While it has maintained the royal title of Oba'lúmò, the kingdom of Ìsẹ̀dó has in modern times been virtually engulfed by the present-day Ila Ọrangun such that the old Isedo township now lies (at 8°00′47″N 4°54′00″E / 8.013°N 4.9°E / 8.013; 4.9Coordinates: 8°00′47″N 4°54′00″E / 8.013°N 4.9°E / 8.013; 4.9), in the southeast quadrant of Ila Orangun. In Oke-Ila, the oratures of the Ọbaálá clan refer to their origin from Ìsèdó, indicating that they are actually a segment of the Ìsẹ̀dó royalty which emigrated several centuries ago to an alliance with Apakiimo, the last Orangun at Ila Yara kingdom to found his (Orangun's) new kingdom now known as Oke-Ila.

In this five-centuries-old quasi-consolidation treaty to help found with the new Oke-Ila Orangun state, the Ìsẹ̀dó immigrants "of the hilltop" (Isedo Oke or Isedo Ori Oke)were retained their royal title of Ọba'lúmọ̀, and subsequently were accorded a new recognition (possibly for their foremost contribution to the establishment of the new kingdom), awarding their clan the title of Ọbaálá ("mighty king" or "senior king"), a title next in rank to the Ọ̀ràngún of Oke-Ila the paramount king. The Ọbaálá is also designated as the automatic regent upon the demise of any reigning Ọ̀ràngún.

Heritage and diaspora[edit]

The Ìsẹ̀dó clans retain references in their oratures to their ancestry from Ìsẹ̀dó and the ancient Ọ̀bà kingdom, and citing their descent from King Ọba'lúmọ̀ of Ìsẹ̀dó and King Olunlakin of Ọ̀bà as well as nostalgically referring to themselves as "children of the great wealth" of Ọ̀bà.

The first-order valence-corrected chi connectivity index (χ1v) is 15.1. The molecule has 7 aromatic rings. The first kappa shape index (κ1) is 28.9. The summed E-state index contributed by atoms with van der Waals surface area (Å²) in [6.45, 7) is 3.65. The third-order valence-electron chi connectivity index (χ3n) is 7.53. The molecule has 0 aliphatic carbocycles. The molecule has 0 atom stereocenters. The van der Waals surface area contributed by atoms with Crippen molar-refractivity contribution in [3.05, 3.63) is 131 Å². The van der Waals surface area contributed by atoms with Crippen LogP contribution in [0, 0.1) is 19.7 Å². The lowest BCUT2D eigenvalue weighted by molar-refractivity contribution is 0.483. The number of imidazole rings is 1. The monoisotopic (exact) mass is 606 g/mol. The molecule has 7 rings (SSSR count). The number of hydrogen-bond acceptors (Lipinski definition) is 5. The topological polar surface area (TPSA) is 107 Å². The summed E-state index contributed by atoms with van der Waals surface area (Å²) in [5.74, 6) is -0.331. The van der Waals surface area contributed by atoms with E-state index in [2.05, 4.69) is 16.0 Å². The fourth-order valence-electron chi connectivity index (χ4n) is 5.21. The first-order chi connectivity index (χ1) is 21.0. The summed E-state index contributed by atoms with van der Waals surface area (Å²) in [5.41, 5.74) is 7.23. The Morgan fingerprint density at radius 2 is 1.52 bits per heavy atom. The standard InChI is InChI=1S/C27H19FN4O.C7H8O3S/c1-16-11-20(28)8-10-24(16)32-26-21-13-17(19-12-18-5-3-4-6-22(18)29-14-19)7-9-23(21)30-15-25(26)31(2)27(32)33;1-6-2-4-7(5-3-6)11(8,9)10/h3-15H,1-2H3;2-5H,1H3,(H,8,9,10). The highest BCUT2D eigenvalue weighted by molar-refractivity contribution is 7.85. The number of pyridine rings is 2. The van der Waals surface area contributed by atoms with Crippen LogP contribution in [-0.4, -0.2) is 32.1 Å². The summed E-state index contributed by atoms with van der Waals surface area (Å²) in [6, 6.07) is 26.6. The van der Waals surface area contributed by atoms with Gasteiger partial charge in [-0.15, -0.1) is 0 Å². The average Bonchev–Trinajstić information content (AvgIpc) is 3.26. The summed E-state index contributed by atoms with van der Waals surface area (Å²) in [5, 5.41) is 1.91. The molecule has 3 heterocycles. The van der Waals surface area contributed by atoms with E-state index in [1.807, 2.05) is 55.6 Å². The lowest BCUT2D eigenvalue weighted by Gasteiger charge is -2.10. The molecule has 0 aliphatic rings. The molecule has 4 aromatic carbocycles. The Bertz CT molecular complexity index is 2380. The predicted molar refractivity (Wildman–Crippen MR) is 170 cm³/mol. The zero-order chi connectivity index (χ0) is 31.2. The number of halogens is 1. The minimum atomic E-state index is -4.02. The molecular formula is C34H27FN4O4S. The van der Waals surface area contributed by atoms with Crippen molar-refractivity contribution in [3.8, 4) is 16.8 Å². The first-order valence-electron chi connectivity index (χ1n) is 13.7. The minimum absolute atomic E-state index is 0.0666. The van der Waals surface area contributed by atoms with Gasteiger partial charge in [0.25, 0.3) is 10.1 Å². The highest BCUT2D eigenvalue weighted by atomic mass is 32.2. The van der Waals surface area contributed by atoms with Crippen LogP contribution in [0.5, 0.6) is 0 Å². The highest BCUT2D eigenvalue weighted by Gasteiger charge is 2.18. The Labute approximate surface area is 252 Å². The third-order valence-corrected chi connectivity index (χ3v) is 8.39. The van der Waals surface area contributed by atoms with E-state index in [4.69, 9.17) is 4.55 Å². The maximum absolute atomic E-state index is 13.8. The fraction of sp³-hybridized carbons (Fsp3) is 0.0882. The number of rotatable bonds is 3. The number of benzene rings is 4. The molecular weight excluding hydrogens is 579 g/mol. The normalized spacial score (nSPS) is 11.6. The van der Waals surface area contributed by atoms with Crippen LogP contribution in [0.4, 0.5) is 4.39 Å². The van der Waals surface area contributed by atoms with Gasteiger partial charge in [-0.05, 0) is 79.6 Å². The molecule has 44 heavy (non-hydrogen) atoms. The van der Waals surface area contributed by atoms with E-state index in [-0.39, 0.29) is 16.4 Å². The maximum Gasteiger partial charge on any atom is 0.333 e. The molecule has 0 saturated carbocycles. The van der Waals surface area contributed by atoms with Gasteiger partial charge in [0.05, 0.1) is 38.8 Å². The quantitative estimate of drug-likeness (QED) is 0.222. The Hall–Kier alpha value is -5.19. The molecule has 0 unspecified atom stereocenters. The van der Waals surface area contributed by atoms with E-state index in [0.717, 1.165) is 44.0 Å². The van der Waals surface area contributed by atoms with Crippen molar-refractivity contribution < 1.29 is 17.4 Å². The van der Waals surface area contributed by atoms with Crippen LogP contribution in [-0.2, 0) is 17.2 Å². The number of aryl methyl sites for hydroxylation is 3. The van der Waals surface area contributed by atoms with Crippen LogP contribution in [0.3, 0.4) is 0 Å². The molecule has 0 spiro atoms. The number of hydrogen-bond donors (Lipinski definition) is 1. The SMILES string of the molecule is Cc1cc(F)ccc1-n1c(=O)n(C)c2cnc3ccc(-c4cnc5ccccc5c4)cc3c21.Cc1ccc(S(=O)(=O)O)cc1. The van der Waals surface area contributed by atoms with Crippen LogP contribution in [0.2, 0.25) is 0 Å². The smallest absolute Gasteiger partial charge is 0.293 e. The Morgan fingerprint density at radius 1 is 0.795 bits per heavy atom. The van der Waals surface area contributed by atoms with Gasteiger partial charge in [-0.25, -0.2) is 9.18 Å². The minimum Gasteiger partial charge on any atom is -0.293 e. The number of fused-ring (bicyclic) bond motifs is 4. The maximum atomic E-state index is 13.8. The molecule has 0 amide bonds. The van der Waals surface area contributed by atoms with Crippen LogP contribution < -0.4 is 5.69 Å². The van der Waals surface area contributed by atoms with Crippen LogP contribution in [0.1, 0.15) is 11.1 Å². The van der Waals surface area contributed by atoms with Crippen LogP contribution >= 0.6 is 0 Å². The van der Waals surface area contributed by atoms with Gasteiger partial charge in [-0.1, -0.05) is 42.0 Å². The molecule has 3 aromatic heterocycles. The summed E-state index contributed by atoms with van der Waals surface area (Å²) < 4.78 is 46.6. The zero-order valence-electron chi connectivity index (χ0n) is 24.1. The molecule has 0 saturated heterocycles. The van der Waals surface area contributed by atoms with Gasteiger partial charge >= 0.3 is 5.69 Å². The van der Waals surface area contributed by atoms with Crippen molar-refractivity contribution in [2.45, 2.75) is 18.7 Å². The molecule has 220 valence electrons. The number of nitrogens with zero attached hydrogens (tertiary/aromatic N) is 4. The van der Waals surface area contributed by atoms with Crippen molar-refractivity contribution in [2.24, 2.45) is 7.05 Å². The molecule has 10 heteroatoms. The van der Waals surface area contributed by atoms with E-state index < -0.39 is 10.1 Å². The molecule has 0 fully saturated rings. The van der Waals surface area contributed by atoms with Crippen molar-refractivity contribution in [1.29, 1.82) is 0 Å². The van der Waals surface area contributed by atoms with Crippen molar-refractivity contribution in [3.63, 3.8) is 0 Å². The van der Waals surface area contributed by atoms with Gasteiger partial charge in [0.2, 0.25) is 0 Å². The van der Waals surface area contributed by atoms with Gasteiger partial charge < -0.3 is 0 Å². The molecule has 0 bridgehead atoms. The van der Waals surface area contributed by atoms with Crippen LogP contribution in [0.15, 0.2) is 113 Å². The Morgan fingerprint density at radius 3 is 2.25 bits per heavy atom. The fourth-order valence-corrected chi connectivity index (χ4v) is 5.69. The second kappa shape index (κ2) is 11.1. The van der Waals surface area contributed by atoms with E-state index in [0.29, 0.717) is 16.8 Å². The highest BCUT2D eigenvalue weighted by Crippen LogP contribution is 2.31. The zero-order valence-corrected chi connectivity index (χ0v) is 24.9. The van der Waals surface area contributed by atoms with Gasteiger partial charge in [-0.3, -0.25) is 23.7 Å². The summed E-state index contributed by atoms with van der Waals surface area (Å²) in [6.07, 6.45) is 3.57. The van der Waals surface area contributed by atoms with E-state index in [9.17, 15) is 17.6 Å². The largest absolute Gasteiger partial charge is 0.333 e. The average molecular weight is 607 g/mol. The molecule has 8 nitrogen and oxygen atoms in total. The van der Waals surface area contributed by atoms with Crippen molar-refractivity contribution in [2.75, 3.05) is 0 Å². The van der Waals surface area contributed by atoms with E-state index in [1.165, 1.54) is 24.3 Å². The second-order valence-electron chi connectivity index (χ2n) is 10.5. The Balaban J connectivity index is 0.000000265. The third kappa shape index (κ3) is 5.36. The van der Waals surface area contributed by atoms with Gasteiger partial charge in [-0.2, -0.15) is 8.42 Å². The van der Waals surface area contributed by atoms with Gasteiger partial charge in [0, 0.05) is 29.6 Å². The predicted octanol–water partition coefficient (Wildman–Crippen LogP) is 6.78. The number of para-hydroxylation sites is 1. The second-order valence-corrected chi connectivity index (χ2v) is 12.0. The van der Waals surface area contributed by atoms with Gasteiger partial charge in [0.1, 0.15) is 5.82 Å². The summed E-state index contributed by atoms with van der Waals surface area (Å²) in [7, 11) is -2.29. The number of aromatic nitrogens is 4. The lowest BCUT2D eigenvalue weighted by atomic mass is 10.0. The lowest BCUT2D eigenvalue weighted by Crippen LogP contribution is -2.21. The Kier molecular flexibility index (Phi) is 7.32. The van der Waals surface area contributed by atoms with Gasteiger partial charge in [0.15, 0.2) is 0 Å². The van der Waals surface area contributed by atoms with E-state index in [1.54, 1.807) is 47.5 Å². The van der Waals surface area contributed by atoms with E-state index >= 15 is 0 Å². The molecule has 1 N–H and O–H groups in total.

Other examples of Igbomina and non-Igbomina towns (in Kwara and Ọṣun states of Nigeria) with large concentrations of Ọ̀bà people, now commonly called 'The Ọ̀bà Diaspora', include the following: Oke-Ila Ọrangun, Ila Ọrangun, Ọra-Igbomina, Ipoti-Ekiti, Isanlu-Isin, Oke-Onigbin, Omu-Aran, Rorẹ, Ọyan, Inisha, Ipee, Oke-Ode, Babanla, Ajasẹ-Ipo, Omupo, Esiẹ, Oro, Ijomu-Oro, Iddo-Oro, Idofin, Ado-Eku, Oreke, Sanmora, and Pamo.

The Ìsẹ̀dó clans appear to be the earliest surviving [but perhaps not the only] group in 'The Ọ̀bà Diaspora' that purposefully set out and founded a surviving kingdom ruled by the king Ọba'lumọ. Subsequent Ọ̀bà-derivative kingdoms and diasporas appear to have resulted solely from refugee flights from wars and slave raids. Ìsẹ̀dó communities resulting from the diaspora of such wars exist in Ipoti-Ekiti, and other Igbomina and Ekiti towns as well as Omido (Kwara State) and other towns in Kwara State.

Isedo and Oba diaspora tourism[edit]

The legends of origin and of emigrations of the Isedo from Oba has been a major effort of His Royal Highness, Dr. Olúfẹ́mi Ọládàpọ̀ Babalọlá. He has also been active since 2004 in promoting tourism (heritage tourism/cultural tourism and geo-tourism), and planning tourist expeditions to the various Isedo and Oba heritage sites and physiographic features and cultural performances/traditional occupations of the Igbomina-Yoruba and adjoining Yoruba areas. He has led various special tours to the various old sites, ruins and existing towns and historical places of Yorubaland, especially of the Igbomina-Yoruba region, verifying oral history and oral poetry of various clans and ancient kingdoms.

References[edit]